Maestro Roberto Donati was born and raised in Italy in the glorious sixties. As a guitarist/singer he ended up forming a wide variety of bands playing a broad spectrum of musical genres like Rock, Pop, R&B and Country & Western. Many of his songs were recorded as singles on the Belldisc label in the late sixties and seventies.
With all this experience under his belt Mr. Donati then devoted himself to the composition of soundtracks. These were all recorded under the pseudonym ‘Budy’ and were often collaborations with Maria Fiamma Maglione (who sadly passed away from cancer in 2003) thus the name ‘Budy Maglione’ was born.
Working with different directors (including legendary director Umberto Lenzi) he has written music for films in various genres including Italian comedy, erotic, western & horror. Highlights include "APACHE WOMAN” & “ASSAULT WITH A DEADLY WEAPON (1976), "EMANUELLE e LOLITA” (1978), "EATEN ALIVE” (1980), "CANNIBAL FEROX” (1981) and “DAUGHTER OF THE JUNGLE” (1982).
These compositions made him an established player in the Italian soundtrack scene and for which he received international praise, just like his contemporaries FABIO FRIZZI and RIZ ORTOLANI.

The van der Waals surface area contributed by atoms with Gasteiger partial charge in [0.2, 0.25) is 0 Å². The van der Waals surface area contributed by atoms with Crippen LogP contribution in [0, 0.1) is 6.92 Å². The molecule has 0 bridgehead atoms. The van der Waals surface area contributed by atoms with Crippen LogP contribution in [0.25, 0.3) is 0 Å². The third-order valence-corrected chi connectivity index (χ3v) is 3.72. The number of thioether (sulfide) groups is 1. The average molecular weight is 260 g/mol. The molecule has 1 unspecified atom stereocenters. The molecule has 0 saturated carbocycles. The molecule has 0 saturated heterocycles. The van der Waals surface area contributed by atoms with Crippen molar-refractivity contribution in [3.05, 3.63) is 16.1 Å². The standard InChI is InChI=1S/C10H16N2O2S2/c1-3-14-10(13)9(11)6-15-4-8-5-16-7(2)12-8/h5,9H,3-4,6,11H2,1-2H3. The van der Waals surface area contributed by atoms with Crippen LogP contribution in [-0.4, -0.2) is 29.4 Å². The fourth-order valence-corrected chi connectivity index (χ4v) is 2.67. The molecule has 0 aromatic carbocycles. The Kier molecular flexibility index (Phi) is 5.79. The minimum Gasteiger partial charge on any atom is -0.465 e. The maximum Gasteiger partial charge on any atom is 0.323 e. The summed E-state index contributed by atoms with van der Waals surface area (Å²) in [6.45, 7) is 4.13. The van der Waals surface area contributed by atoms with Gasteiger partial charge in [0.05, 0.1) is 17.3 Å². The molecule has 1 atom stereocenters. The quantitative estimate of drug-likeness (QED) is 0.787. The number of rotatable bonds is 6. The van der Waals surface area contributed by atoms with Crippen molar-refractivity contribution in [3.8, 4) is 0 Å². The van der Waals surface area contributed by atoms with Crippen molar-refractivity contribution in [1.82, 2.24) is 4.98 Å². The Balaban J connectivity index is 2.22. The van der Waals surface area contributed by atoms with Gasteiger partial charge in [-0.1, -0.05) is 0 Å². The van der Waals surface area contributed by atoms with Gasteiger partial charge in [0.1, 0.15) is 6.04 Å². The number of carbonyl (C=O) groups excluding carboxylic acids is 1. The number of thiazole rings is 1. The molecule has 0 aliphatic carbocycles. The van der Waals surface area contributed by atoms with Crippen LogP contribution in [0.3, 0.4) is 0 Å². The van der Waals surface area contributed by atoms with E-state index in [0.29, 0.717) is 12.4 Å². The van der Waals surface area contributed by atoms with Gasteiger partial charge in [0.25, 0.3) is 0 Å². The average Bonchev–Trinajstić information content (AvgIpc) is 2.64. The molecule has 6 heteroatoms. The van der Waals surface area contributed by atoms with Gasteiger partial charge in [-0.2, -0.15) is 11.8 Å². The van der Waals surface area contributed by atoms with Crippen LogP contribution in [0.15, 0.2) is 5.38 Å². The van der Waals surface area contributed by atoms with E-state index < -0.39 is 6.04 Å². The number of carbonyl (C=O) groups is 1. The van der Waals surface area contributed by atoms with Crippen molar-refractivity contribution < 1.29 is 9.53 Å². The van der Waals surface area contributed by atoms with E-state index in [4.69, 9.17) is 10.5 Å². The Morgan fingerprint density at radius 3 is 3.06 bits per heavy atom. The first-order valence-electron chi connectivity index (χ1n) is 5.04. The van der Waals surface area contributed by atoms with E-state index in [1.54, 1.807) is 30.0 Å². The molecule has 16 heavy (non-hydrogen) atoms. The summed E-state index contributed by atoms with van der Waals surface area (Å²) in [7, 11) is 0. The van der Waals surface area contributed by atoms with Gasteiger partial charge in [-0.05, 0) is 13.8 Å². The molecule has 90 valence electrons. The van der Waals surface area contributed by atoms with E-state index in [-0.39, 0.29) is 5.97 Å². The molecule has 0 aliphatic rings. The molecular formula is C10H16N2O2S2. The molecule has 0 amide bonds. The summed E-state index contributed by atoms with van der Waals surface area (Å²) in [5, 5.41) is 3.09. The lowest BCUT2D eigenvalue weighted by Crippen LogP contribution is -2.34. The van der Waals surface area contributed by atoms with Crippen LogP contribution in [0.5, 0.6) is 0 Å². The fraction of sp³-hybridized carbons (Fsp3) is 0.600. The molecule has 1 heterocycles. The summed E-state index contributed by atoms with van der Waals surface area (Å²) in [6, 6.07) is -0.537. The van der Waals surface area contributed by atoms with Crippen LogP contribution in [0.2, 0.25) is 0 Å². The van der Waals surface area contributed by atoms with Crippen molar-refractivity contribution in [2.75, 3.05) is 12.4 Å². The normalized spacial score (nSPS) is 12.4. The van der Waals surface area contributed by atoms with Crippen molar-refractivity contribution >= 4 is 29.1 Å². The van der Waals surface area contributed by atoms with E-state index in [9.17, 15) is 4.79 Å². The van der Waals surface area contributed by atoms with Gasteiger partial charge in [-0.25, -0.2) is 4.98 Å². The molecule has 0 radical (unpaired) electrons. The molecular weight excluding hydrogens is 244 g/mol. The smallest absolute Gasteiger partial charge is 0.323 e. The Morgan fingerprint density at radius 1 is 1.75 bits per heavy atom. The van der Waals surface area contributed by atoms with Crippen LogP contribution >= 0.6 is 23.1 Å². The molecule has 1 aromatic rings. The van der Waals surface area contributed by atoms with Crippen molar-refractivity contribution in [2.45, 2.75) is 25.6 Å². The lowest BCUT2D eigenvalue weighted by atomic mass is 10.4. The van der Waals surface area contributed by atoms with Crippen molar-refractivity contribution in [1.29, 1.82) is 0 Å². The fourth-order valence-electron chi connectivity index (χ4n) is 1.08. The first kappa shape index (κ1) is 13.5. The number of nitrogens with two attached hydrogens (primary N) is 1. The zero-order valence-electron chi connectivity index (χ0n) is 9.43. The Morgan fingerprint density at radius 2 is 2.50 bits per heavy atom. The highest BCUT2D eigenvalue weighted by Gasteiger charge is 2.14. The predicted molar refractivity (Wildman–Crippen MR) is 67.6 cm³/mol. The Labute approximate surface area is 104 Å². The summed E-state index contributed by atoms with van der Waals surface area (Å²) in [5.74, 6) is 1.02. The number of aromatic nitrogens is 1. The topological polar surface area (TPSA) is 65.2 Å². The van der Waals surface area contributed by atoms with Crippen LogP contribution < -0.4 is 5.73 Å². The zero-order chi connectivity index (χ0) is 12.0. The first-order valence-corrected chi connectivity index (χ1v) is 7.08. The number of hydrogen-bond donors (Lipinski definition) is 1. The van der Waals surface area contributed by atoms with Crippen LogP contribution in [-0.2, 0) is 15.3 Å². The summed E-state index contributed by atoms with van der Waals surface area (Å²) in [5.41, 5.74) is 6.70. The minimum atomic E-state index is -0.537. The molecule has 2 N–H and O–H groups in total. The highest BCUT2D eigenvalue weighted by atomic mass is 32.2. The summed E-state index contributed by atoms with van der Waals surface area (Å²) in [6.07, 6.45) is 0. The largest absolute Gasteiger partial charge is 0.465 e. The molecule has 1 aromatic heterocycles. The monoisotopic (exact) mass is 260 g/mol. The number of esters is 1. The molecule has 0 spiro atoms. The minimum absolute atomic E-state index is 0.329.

The most fame he received was probably for his soundtrack to Umberto Lenzi’s exploitation shocker “CANNIBAL FEROX” (better known in the States as “MAKE THEM DIE SLOWLY”) a notorious video nasty, labeled as “The Most Violent movie ever made” that was banned or severely cut in 31 countries.
Cannibal Ferox is often described as one of horror filmdom's golden grails of soundtrack albums and holds it’s place between other contemporary classics like Cannibal Holocaust, The Beyond, Zombi 2,… Praised by composers and directors all over the world. Eli Roth described it as “powerful tribal, pounding stuff” and served as an inspiration when editing his new movie “The Green Inferno” (which is an homage to the Cannibal film genre).
Like many of the Italian cannibal films, the soundtrack is just as powerful and effective as the disturbing butchery. The use of funk guitar, bass, rock piano and synthesizer makes for a fun yet still powerful sound. It’s 70s recklessness with an 80s sensibility, perfect for a film that rides the line between two decades. Surprisingly funky and light-hearted, then again: there are cues which are genuinely mean and foreboding, serving as an essential piece that makes the film a pulse-pounding inferno of death.
One Way Static Records is now proud to announce the release of this historical motion picture soundtrack on vinyl and cassette. All packaged in deluxe editions with extensive liner notes. Also included are several bonus tracks making this effort the most complete and accurate presentation of the soundtrack to date.